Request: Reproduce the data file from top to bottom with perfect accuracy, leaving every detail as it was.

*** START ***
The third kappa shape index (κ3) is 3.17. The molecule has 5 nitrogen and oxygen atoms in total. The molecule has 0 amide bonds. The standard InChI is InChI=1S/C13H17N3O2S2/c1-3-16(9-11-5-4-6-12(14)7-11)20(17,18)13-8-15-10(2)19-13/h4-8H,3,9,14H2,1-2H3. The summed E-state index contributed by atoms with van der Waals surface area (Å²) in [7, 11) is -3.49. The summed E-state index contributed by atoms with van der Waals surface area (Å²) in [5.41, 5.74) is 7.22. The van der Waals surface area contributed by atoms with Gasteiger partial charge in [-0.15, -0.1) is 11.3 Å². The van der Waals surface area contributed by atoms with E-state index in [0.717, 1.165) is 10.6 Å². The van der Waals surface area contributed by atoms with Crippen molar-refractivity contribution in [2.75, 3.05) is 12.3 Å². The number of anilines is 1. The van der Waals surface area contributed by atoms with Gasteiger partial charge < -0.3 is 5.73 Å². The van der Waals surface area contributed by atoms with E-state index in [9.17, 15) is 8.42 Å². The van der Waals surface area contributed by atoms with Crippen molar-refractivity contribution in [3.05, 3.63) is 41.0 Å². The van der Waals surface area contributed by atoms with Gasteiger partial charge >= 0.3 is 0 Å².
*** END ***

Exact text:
The third kappa shape index (κ3) is 3.17. The molecule has 5 nitrogen and oxygen atoms in total. The molecule has 0 amide bonds. The standard InChI is InChI=1S/C13H17N3O2S2/c1-3-16(9-11-5-4-6-12(14)7-11)20(17,18)13-8-15-10(2)19-13/h4-8H,3,9,14H2,1-2H3. The summed E-state index contributed by atoms with van der Waals surface area (Å²) in [7, 11) is -3.49. The summed E-state index contributed by atoms with van der Waals surface area (Å²) in [5.41, 5.74) is 7.22. The van der Waals surface area contributed by atoms with Gasteiger partial charge in [-0.15, -0.1) is 11.3 Å². The van der Waals surface area contributed by atoms with E-state index in [0.717, 1.165) is 10.6 Å². The van der Waals surface area contributed by atoms with Crippen molar-refractivity contribution in [2.75, 3.05) is 12.3 Å². The number of anilines is 1. The van der Waals surface area contributed by atoms with Gasteiger partial charge < -0.3 is 5.73 Å². The van der Waals surface area contributed by atoms with E-state index in [9.17, 15) is 8.42 Å². The van der Waals surface area contributed by atoms with Crippen molar-refractivity contribution in [3.05, 3.63) is 41.0 Å². The van der Waals surface area contributed by atoms with Gasteiger partial charge >= 0.3 is 0 Å².